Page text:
Abstract: Protected areas in marine and terrestrial environments have tended to be residual to extractive uses and have therefore done little to intervene in the loss of biodiversity. Their “impact” has been small, with impact defined as the difference that protected areas make to one or more intended outcomes, relative to the counterfactual of no intervention or a different intervention. Thinking around the impact of protected areas is emerging from at least three previously distinct threads: the design of BACI experiments to estimate the effectiveness of protected areas; ideas from the field of impact evaluation in medicine, education, and development aid; and conservation science directed at measuring biases in protection and influencing policy to reduce these biases. This presentation is based on a draft manuscript for a theme issue of Philosophical Transactions of the Royal Society dedicated to impact of protected areas. The presentation uses two conceptual maps – one of the factors influencing impact of protected areas, and one on decision making to achieve impact – to develop feasible approaches to setting policy targets and operational objectives for planning and management so that the impact of both established and yet-to-be established protected areas can be maximized.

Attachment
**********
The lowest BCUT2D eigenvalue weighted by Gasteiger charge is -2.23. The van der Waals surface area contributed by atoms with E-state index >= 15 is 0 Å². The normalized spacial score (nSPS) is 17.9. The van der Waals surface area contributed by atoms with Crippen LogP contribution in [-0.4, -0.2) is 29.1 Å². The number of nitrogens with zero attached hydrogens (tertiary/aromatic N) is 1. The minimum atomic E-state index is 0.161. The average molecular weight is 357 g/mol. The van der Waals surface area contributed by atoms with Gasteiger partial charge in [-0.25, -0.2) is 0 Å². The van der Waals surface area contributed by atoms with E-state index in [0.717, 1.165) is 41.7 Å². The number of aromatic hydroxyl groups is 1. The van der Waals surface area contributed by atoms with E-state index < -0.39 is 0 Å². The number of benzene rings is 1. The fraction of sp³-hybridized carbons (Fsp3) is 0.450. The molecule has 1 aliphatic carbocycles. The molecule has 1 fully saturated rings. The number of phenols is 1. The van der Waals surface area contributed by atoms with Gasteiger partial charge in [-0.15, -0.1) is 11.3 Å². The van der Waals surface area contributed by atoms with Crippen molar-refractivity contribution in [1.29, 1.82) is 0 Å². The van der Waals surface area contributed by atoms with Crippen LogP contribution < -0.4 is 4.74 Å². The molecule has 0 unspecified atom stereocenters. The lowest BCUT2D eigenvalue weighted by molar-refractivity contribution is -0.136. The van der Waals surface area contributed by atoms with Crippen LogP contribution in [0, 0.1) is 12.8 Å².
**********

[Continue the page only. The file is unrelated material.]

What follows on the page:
Bio:Bob Pressey leads the ARC Centre of Excellence for Coral Reef Studies’ conservation planning group, with projects covering diverse topics and geographies, and aimed at influencing policy and practice for conservation.